Charlton has certainly improved as a writer. His writing, and dialogue, and the humour he’s woven into the story are all great, and you quickly forge attachments to the characters. The new location – Avel and its surrounding savannahs and forests – is vividly evoked on the pages, and there are many striking atmospheric scenes. In the decade since he left Starhaven, Nicodemus has wracked up a number of enemies, and he is a person of interest to a great many factions – all working towards their own agendas, assuming Nico is a prophesied saviour or villain in a coming war between men and demons. Over the course of this novel, we get to know more of these factions, where they are from and also how they operate.
I must admit that there was a slight re-entry issue with the ten year jump in time – there are allusions to and mentions of events that have happened in the decade of Nicodemus’s mission, but I sometimes felt a little bit like I’d missed either a novel or a short story set in the meantime. (Incidentally, I would certainly be interested in reading such a novel or novella.) This didn’t make too much of a difference for the story, however, as the action comes quick and often in Spellbound, as Nicodemus moves his plans forward, and the mysteries posed by Francesca and the Savannah Walker are slowly unravelled. The novel is written in a measure, well-timed pace – Charlton does not seem to be in a rush, and this works very well for the novel. This is not to say the novel is slow or that the story gets bogged down in details – in fact, I’d say the novel is very streamlined, and Charlton hasn’t padded his novel with extraneous exposition or description. In a rare twist of fate, life intruded on my time reading Spellbound (just as it had when reading Spellwright), but I found it just as easy to sink into the story and get swept up by events each time I picked it up.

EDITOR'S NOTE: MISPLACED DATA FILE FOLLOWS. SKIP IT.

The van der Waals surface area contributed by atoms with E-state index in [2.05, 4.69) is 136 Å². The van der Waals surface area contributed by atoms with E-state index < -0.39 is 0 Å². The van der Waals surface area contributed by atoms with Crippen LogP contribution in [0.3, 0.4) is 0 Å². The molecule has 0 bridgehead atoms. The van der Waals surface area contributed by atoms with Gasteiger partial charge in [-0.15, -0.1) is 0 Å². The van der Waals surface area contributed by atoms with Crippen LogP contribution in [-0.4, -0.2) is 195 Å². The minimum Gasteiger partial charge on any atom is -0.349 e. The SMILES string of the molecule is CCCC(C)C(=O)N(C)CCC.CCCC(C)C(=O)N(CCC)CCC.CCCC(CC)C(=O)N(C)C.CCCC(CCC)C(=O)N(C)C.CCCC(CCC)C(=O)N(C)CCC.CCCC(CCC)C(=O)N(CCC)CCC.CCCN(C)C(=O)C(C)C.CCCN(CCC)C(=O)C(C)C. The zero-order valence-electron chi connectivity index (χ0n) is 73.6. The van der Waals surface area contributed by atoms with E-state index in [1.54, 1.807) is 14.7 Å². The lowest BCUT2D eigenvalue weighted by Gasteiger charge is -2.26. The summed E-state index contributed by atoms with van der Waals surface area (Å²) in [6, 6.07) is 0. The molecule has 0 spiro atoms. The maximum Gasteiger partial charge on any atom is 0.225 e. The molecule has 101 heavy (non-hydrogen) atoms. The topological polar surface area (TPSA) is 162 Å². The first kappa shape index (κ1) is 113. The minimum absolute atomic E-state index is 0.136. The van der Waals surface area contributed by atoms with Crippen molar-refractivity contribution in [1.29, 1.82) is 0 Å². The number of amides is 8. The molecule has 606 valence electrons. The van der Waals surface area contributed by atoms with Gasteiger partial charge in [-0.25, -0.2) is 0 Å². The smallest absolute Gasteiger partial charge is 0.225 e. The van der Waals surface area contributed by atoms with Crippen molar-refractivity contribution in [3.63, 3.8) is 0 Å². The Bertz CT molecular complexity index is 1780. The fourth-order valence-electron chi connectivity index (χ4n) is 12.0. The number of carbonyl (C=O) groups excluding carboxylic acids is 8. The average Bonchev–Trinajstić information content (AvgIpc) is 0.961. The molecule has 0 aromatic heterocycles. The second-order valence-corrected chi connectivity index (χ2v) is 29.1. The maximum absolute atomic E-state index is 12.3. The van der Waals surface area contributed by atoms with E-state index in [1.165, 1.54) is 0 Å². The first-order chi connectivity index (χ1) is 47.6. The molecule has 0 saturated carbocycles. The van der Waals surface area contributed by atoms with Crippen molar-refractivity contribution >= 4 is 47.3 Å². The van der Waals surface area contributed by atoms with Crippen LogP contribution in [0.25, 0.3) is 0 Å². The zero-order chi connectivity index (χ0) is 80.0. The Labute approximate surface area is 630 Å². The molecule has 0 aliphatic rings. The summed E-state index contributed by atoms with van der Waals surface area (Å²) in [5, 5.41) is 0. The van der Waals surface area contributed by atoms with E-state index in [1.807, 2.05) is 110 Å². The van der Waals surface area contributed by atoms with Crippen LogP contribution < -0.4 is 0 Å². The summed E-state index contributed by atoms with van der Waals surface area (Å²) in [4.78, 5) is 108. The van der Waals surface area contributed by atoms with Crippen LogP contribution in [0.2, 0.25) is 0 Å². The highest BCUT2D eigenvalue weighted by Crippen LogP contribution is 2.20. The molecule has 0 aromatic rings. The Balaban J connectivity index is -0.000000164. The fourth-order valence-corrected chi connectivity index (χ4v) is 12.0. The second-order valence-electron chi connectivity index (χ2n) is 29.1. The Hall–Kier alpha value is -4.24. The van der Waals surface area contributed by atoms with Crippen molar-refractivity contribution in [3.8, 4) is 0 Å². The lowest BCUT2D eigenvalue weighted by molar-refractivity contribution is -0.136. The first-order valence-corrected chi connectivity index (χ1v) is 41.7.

Spellbound, as with the debut novel is, in part, about overcoming and living with disabilities. Nicodemus is cacographic, but in the decade since leaving Starhaven he has in a way overcome his disability by learning to use the kobold’s magic (which his disability does not mangle or automatically disspell). There is a touching scene later in the novel when Nicodemus is talking with another character suffering from a new disability, and it’s a rare moment up until that point when Nicodemus’s softer side comes out. The novel also looks at the lengths people might go to ‘fix’ problems and personal limitations – perceived or actual – especially when it is forcefully imposed upon you. At the same time, it is a novel of acceptance and overcoming adversity, and how those around us can provide strength and support.
Overall, this is a series that keeps getting better, developing while retaining its classic feel, and continues to be a rewarding read. Charlton is a rare talent, and Spellbound is a wonderful, engaging and well-crafted novel. Highly recommended for fans of magical fantasy, looking for something original and unique. I really enjoyed this.
Also on CR: Interview with Blake Charlton